Kuzma Stabi M, 4 POINT, and CAR-50 vinyl front-end

The transcription turntable is back!

Kuzma 4POINT,
Kuzma CAR-50,
Kuzma Stabi M
Kuzma Stabi M, 4 POINT, and CAR-50 vinyl front-end

There was a time when radio stations actually played records. Yep – the flat(ish) black things with musical squiggles pressed into their surfaces. To do that, they needed record players: not just any record players, but record players that could play discs of any type, day in, day out, with all the robust practicality that a studio environment demands. And by “any type” I really do mean ANY type. When 78s were the order of the day, running times were so long that radio stations used special 16” discs, running at 33 (or sometimes 16) RPM to get whole musical pieces onto a single disc. These “transcription discs” were essential to the process and so the Transcription Turntable was born. Companies like Garrard, Thorens, and Technics all built their reputations on building such decks, motor units that would be built into a console and often used with a pair of separate arms of different types or lengths as the programme material required. Indeed, they were so successful that pretty soon, the term Transcription Turntable was being applied to any deck with pretensions to high-fidelity performance. Even the LP12, a deck that flew firmly in the face of all things traditional, adopted the moniker. Such was the power of studio association…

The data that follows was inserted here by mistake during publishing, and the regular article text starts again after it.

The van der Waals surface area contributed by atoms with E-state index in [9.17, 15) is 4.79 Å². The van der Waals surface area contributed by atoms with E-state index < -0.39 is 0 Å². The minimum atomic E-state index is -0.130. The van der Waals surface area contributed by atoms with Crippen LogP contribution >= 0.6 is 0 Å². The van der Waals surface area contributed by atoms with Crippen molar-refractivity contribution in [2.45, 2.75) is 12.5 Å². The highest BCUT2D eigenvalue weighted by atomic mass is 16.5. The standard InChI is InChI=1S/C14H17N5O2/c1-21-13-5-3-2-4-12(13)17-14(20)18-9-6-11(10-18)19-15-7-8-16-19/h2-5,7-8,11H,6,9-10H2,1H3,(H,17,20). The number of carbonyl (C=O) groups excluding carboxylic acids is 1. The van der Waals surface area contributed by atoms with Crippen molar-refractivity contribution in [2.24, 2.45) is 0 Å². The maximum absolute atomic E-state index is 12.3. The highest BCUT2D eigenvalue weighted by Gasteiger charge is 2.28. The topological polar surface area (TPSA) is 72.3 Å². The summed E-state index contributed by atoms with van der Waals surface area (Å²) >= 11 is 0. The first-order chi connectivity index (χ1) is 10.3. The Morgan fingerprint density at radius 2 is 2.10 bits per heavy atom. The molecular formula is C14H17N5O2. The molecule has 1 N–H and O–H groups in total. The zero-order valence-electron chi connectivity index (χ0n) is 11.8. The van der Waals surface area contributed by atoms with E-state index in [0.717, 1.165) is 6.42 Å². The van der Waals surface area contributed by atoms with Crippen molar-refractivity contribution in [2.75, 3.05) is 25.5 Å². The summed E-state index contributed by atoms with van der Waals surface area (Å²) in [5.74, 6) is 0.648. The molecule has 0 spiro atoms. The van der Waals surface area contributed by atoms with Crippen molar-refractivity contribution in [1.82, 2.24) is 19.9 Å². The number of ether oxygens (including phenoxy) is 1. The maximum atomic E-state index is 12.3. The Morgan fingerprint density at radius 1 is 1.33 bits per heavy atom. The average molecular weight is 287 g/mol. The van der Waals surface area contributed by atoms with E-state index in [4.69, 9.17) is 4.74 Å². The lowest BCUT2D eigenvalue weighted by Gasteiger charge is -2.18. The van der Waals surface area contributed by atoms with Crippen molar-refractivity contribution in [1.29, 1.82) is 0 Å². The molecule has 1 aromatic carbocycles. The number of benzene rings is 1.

The days of the standalone motor unit are long gone (although the appearance of potted direct-drive systems means that they may be about to re-emerge) and nobody is suggesting that you build Kuzma’s latest turntable into your sideboard, but even so, there’s an unmistakable air of the studio about the Stabi M. It comes from the unbelievable solidity of its construction, its size, its sheer practicality and its absolute operational and physical stability. It also comes from its lack of visual embellishment and no-nonsense appearance. At a time when the number of individual elements, materials, and glitzy surface finishes involved seem to be directly proportional to a turntable’s price, the Stabi M’s look is all business. Externally it’s a case of, “move along, nothing to see here”, with what little there is hidden below the smoked lid. The lid? What self-respecting high-end ‘table has a lid? This one – a fact which underlines just how different this ‘table really is.

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